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Olscout 99's Scout II Pages

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79 Scout II Soft top
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Scout Tricks and Tips.....NEW STUFF!!
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Scout Tricks and Tips.....NEW STUFF!!

Just a few things that have worked for me...

One of the biggest problems that Scout II's have is rust in the back of the front fender (between the front wheel well and door) and more rust in the area between the rear wheel well and the back of the door. In the front, leaves, pine needles, and miscellaneous garbage filters through the air intake on the front cowl and collects at the bottom of the front fender, on top of the rockers. Then it gets wet when it rains, and the next thing you know is you have a mulching factory going inside your fenders. Until the damage is done, a lot of people don't even realize it. You can screen off the cowl air intake, which helps a lot with leaves, but pine needles and some tree seeds will still make their way through. I thought that there should be a way to access this area on a regular basis to clean out the crud. Some people pull their fresh air vents to get the job done, but on a Scout II with air conditioning, there is no vent on the passenger's side. When I had the front fenders off of the 79, I noticed that at the bottom of the outer fender there was a piece of metal that was begging to be cut off. If it was gone, there would be access to the 'mulch zone', and also a way to flush out the inside of the rockers. As the pictures show, this isn't rocket science- I used a plasma cutter to remove the piece, but a cut off wheel on a grinder would do just as well. I used the cut off piece to get a rough idea of size, then used some rubber truck mudflap material to make my covers. I left them square rather than cutting them to match the profile of the fenders on purpose, to help keep some of the rocks and mud off of the front fender. I then used self drilling #10 sheet metal screws and attached the rubber flap. Now, by removing the screws on the outer edge I can reach in and pull out any debris inside the fender, plus shove a hose nozzle in and flush any garbage out of the rockers. You can do the same thing on the rear; you can cut an access panel at the front of the wheelwell, just on top of the rocker, and cover it the same way, or you can just put big speakers in the back inner quarters and use those as access holes. Either way, removing mud and wet debris from these areas will make your Scout's body last a lot longer.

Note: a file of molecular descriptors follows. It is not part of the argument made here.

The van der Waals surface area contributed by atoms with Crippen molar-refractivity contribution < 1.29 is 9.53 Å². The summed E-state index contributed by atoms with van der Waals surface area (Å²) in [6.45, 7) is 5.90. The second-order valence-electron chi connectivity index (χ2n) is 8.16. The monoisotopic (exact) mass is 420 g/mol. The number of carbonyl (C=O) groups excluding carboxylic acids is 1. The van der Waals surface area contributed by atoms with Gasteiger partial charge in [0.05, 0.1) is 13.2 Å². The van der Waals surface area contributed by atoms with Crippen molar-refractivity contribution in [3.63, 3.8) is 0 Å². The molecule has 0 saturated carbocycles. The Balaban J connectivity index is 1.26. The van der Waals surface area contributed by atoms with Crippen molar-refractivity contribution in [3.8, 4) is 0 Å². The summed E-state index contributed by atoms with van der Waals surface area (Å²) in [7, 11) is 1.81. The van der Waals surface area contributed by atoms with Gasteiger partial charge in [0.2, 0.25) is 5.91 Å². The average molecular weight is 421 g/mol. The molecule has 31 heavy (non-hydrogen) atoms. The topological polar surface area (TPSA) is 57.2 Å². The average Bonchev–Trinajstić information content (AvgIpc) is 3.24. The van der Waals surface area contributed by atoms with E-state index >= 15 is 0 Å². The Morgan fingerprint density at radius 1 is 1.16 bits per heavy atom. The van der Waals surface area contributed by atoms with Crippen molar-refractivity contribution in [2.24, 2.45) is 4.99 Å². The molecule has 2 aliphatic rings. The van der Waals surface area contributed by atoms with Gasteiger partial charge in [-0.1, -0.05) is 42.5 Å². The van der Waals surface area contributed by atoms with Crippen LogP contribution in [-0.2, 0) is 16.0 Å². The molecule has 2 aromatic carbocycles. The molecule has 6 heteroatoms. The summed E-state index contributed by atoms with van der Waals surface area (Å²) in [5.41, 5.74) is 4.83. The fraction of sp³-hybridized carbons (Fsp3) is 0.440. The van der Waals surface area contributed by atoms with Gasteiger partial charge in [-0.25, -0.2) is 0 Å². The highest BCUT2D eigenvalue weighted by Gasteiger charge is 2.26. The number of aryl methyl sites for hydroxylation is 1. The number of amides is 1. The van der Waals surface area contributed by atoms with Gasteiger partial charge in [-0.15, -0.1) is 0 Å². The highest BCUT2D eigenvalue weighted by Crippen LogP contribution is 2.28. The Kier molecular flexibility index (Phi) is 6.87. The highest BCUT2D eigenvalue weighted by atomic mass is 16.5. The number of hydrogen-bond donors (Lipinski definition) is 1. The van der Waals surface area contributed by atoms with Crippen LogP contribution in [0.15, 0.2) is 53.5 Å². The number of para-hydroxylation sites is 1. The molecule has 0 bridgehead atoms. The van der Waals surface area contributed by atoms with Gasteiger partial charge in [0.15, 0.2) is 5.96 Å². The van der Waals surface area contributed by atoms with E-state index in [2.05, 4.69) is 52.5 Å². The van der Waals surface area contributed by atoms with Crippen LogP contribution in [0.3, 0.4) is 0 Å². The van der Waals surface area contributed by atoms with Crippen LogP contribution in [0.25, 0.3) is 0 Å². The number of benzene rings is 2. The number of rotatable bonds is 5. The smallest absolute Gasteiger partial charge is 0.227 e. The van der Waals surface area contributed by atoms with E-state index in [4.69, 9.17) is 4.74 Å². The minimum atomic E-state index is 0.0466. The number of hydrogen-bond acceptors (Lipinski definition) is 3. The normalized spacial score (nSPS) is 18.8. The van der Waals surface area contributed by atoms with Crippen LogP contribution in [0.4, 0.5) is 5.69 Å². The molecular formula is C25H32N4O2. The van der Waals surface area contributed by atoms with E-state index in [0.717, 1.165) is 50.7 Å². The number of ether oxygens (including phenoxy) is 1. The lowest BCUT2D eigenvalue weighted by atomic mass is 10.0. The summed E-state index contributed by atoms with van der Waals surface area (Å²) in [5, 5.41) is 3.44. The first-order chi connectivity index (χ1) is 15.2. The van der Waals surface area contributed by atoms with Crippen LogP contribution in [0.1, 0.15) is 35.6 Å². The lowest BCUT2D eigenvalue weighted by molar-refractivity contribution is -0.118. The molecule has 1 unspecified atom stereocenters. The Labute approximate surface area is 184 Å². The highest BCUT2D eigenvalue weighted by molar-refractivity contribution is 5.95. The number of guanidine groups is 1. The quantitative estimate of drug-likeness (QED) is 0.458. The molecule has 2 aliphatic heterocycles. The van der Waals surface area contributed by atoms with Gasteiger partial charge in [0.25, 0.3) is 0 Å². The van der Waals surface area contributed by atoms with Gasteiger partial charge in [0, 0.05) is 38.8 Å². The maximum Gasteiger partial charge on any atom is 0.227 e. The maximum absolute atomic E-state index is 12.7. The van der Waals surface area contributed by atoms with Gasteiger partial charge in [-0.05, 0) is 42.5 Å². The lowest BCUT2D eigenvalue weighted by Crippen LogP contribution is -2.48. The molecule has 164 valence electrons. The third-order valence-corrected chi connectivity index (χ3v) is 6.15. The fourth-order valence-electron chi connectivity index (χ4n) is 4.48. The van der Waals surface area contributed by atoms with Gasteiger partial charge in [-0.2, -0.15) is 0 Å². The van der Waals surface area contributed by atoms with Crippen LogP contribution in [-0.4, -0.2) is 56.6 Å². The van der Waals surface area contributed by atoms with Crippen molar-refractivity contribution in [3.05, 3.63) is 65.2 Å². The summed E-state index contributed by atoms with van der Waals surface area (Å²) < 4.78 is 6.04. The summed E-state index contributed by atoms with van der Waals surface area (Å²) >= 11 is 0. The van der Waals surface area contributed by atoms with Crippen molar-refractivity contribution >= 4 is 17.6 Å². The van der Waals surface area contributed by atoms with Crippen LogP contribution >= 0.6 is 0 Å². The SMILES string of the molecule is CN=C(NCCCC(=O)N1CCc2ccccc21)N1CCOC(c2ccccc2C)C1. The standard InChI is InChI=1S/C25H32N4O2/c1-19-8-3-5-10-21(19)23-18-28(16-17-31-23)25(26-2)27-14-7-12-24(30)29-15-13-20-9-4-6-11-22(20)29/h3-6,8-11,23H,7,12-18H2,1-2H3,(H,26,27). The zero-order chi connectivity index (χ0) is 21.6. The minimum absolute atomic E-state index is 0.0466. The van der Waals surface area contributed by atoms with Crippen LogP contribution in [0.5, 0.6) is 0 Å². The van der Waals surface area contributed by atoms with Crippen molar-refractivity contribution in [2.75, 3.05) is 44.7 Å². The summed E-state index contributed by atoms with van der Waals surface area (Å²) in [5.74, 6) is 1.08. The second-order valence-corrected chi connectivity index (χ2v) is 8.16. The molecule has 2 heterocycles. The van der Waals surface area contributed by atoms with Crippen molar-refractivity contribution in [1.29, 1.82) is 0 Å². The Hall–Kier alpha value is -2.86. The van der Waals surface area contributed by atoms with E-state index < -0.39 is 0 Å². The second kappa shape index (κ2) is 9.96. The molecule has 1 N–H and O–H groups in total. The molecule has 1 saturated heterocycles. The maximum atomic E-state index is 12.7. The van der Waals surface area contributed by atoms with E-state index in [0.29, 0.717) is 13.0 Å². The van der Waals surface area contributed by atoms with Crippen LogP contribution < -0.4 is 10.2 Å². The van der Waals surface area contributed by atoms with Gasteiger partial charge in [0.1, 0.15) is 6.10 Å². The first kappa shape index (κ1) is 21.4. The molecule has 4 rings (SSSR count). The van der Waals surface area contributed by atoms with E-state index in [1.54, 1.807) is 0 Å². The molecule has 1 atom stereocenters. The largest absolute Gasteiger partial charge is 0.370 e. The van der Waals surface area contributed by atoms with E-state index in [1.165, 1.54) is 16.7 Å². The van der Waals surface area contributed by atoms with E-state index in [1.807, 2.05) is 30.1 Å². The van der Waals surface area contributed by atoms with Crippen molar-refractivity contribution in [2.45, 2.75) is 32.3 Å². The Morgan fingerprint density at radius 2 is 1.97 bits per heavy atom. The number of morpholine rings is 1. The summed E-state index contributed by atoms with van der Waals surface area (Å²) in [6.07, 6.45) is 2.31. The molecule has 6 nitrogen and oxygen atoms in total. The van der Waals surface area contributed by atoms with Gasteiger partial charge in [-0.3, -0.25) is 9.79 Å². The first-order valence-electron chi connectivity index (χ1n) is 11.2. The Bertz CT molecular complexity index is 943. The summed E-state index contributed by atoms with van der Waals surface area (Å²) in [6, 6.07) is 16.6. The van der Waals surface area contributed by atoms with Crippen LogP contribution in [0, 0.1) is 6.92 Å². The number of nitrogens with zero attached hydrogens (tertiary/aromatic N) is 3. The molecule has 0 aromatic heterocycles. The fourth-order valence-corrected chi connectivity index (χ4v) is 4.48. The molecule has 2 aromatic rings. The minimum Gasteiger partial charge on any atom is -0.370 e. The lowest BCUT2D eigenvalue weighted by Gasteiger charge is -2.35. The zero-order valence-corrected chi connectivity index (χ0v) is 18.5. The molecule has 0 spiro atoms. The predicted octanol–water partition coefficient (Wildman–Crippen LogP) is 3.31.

This is the access area that is left when you cut off the bottom piece of the front outer fender.

79drvside.jpg

79drvside.jpg

79drvside.jpg

The top picture shows what the access area looks like; you are able to get to the entire area behind the wheel and on top of the rocker.
The second picture is the piece that you will be taking out;it is at the very bottom of the outer fender, I just cut right along the natural 'line' that you will find there.
The third picture is the piece of rubber truck mudflap I cut to fit. The mudflaps I used are about 3/8" thick, they are strong and semi-rigid but will also flex enough to go around the curves at the top of the cutout area. You could use something thinner, and it would work as well.